EDMONTON — The Alberta government plans to invest more than $500 million in new funding for seniors' housing in Thursday's budget.
A source has told The Canadian Press that a small portion will be in grants, but the lion's share will be taken from $4 billion in unallocated money from the capital fund.
Lori Sigurdson, the minister for seniors and housing, would not confirm the figure Tuesday, but said money is coming.
"I will say there's a significant investment,'' said Sigurdson.
Senior population will double
She said there's an estimated $1 billion in deferred maintenance on seniors housing, and that the seniors population is expected to double in less than a generation.
"We have about half a million seniors currently, so we'll have a million seniors in 20 years. We need to make sure that we have the housing and the accommodation that they need,'' she said.
Budget to be unveiled Thursday
Finance Minister Joe Ceci unveils the 2016-17 budget on Thursday.
He has already said the low price of oil, which has drained billions of dollars from the bottom line, will bring a $10 billion deficit.
However, he has said the government will stay the course with accelerated capital spending and avoiding deep cuts to the ranks of public sector workers.
The government will spend $34 billion over five years on infrastructure.
2015 budget promised operational spending hikes
Last year's budget also promised operational spending hikes of two per cent a year over each of the following four years.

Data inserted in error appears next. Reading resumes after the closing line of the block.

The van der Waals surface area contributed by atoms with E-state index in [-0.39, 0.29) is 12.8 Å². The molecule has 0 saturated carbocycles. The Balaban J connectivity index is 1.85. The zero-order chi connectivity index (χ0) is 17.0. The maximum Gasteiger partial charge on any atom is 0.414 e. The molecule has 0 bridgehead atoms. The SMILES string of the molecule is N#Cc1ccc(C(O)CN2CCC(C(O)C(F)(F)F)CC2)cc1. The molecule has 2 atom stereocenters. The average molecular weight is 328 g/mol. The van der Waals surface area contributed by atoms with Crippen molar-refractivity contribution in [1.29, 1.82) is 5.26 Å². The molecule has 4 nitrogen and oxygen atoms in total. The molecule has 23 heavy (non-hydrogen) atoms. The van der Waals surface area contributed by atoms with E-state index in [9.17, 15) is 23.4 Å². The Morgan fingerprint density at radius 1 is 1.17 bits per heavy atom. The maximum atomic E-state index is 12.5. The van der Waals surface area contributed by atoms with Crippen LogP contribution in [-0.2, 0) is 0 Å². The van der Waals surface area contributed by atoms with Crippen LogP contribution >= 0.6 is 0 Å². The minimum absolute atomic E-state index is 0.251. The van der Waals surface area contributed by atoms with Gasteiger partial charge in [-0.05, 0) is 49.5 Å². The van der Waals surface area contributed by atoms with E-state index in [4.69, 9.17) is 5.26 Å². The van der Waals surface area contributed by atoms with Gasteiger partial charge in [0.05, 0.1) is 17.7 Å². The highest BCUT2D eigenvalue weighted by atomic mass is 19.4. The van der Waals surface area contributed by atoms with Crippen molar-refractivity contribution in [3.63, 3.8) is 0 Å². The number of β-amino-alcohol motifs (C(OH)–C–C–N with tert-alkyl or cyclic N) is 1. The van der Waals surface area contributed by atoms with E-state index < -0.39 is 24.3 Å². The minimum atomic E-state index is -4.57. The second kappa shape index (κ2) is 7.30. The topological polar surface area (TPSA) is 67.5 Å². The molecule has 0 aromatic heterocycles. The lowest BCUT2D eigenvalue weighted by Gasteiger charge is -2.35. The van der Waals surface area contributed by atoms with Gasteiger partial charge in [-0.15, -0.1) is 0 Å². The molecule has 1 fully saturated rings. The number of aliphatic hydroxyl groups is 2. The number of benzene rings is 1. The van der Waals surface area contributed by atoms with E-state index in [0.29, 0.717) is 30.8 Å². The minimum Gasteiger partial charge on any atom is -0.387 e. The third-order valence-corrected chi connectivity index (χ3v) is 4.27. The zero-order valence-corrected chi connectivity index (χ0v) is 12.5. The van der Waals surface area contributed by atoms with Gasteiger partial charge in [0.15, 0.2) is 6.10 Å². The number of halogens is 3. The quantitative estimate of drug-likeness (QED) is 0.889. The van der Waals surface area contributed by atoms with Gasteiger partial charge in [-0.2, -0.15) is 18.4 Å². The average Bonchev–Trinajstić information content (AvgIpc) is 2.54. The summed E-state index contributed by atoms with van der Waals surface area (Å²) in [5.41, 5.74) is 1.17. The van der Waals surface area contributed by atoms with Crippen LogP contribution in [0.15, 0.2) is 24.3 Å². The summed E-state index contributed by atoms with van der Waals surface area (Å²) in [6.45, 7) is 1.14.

Ceci declined to confirm Tuesday that this operational spending plan is still in place.
He would only say the spending increase will be less than the combined rate of inflation plus population growth — which is about 2.8 per cent.
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EDMONTON — Alberta's NDP government tabled its first budget Tuesday. A look at some of the winners and losers: Files from The Canadian Press
Winners — Low-income families: New Alberta Child Benefit to assist families earning less than $41,220. Parents to get up to $1,100 for one child and as much as $550 each for three additional children. Family Tax Credit to be enhanced so more lower- and middle-class families can get access to it and draw from it for longer periods. Files from The Canadian Press
Winners — Employers and people looking for work: A two-year job incentive program is to give companies of all sizes, as well as non-profits, $5,000 for each new job they create. Meant to support 27,000 new jobs each year. New measures to improve access to capital for small- and medium-sized businesses. Files from The Canadian Press
Losers — Drinkers and smokers: The cost of cigarettes goes up by $5 a carton. A case of 12 beers goes up 24 cents and a bottle of wine is increased by 18 cents. Files from The Canadian Press
Losers — The insured: There is an insurance premium tax hike of one per cent. Files from The Canadian Press
Losers — Politicians: Cabinet ministers, political staff and members of the legislature are to be under a salary freeze for the remainder of the current four-year legislature term. Files from The Canadian Press
Winners — The sick and those in need: More money for services to help children and families in need, including $15 million to support women's shelters. Operational funding for health is to increase to almost $21 billion by 2018. Files from The Canadian Press
Winners — Construction workers: The province plans to spend $34 billion over the next five years to ramp up construction for roads, schools, hospitals and other facilities. Files from The Canadian Press
Winners — Students: There is a two-year tuition freeze for post-secondary students. An additional 380 teachers, plus 150 support staffers, to be hired for grade schools. Files from The Canadian Press
Losers — Future taxpayers: Starting next year, the province plans to begin borrowing for the first time in 20 years to manage its day-to-day spending. Debt for capital is expected to hit $36.6 billion by 2018. Files from The Canadian Press